Side two. In the good old days "Transparent Day" was always my favorite cut from the LP, sounding remarkably Byrds-like and ripe for a mind game in responding verbally during playings "You can see right through it." Nobody got it, and these days "Here's Where You Belong" is the more favorable of the two on my ears, likewise aping the early 12 string dominated sound of the Byrds. Either one could have been a decently charting single (they went with "1906" and it flopped). "If You Want This Love" was another cut that always got to me, has a unique timbre and use of minor/major chord changes that is strangely evocative of emotions which sometimes one would rather not have touched on acid trips. "Scuse Me Miss Rose" is a 50s style rocker that was almost a relief from the sense of doubt, and "High Coin" became a mix tape favorite with it's rollicking hillbilly fingerpicking and spoken word intro, which seems to refer to nothing. Perfect.
But my favorite cut from the LP these days? "Leiyla" with it's seemingly unique blend of Bo Diddly electric guitars, a classical passage literally dropped into the middle of the mix as a sort of stylistic non-sequitor, and a genuinely disturbing take on Big Bopper-esque quasi-spoken word yowlings which for years gave me nothing short of the creeps. What is the point of it all? A question which still continues to elude an answer from me other than it was free-form art rock before the term existed. The only thing I could ever think to compare it to was "Pushing Too Hard" by the Seeds -- a group that WCPAEB shared live billings with more than once -- but even that isn't quite right. That's a song, this is sonic mayhem and for my money is likely the closest approximation on record of what they may have sounded like live. Maybe.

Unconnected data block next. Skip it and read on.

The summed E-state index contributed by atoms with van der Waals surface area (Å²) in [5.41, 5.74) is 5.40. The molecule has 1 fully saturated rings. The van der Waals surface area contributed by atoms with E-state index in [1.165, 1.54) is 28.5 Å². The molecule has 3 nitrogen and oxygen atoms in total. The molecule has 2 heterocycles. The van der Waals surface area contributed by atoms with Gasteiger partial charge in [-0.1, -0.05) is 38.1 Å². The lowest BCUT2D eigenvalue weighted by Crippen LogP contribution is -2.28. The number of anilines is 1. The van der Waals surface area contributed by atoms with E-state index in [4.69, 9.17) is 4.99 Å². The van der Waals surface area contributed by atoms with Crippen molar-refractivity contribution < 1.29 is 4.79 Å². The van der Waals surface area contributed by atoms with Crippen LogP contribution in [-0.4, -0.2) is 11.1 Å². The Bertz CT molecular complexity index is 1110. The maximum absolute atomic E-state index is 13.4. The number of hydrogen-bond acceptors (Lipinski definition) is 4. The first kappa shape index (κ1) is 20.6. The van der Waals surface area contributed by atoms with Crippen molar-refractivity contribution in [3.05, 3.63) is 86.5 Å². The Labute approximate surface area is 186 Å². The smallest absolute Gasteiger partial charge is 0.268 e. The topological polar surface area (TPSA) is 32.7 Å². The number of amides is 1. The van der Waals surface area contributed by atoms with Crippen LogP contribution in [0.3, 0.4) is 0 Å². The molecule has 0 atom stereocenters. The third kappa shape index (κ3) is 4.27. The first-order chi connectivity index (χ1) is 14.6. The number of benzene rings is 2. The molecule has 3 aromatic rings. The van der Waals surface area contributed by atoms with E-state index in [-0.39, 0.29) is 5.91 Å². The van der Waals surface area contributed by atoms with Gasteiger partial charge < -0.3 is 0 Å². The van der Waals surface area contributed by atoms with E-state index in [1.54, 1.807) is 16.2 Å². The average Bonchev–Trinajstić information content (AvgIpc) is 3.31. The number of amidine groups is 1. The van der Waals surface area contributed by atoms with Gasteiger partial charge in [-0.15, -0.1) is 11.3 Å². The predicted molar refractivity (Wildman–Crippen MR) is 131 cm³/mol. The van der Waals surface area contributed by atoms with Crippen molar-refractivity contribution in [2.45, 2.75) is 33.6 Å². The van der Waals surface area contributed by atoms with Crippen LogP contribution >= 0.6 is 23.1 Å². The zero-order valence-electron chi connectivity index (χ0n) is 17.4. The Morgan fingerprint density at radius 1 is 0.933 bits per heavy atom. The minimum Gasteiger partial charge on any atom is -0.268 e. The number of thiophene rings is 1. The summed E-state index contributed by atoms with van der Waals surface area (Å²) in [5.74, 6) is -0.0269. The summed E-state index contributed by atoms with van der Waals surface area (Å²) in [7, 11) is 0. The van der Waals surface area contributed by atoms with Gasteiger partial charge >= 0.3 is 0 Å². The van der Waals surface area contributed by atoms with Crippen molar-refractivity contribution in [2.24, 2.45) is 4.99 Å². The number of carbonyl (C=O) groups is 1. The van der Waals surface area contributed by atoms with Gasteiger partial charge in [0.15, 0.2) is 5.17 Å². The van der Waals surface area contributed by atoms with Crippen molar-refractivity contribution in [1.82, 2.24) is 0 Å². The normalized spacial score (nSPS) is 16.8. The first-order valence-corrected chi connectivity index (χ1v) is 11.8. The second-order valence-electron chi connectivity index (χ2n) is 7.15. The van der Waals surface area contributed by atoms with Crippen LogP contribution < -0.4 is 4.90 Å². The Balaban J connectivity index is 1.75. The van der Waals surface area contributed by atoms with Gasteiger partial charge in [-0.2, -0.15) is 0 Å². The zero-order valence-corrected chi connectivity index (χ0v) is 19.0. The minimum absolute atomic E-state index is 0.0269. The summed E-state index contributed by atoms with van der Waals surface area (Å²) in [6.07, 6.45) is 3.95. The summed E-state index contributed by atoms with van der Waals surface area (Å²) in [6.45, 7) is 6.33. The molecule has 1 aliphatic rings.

The madness that is "Leiyla" on YouTube.
Liner sleeve with all those hip Reprise releases from late 1966 when the LP was produced.
That original $9.99 price tag from Desertshore. Something tells me that to a real collector this sleeve may be worth more than the record or cover. Dunno, and you'd have to pry it from my cold dead fingers before we'd find out.
And the current West Coast Pop Art Experimental Band collection, still in heavy rotation listening three months on with "Part One" and followup albums "Vol. 2" and "A Child's Guide to Good and Evil" on CD remasters by 1960s oddities specialist label Sundazed. I also had their CD of the first WCPAEB release "Vol. 1" but along with my Sundazed CD of the Zakary Thaks (Texas' finest 1960s garage band) it disappeared between apartment moves. Hoping it turns up in an old box of clothes or something, even though I do recall being decidedly non-plussed by it.
"Tracy Had a Hard Day Sunday", with Bob Markley on bongo drums. Tells the story of an acquaintance who burnt the candle at both ends & started flipping out on Monday.
The three Sundazed CDs flipped open with their marvelous design artwork. There's also two subsequent releases, 1969's "Where's My Daddy?" and the gloriously titled "Markley: A Group" which I've been saving my lunch money for, plus a sampler of relics related to the group's members that is apparently more entertaining than any of the standard album releases. Have them in my Amazon shopping basket and hoping some week to come up enough on top to be able to afford them. Until then there's always YouTube.
"A Child's Guide to Good & Evil"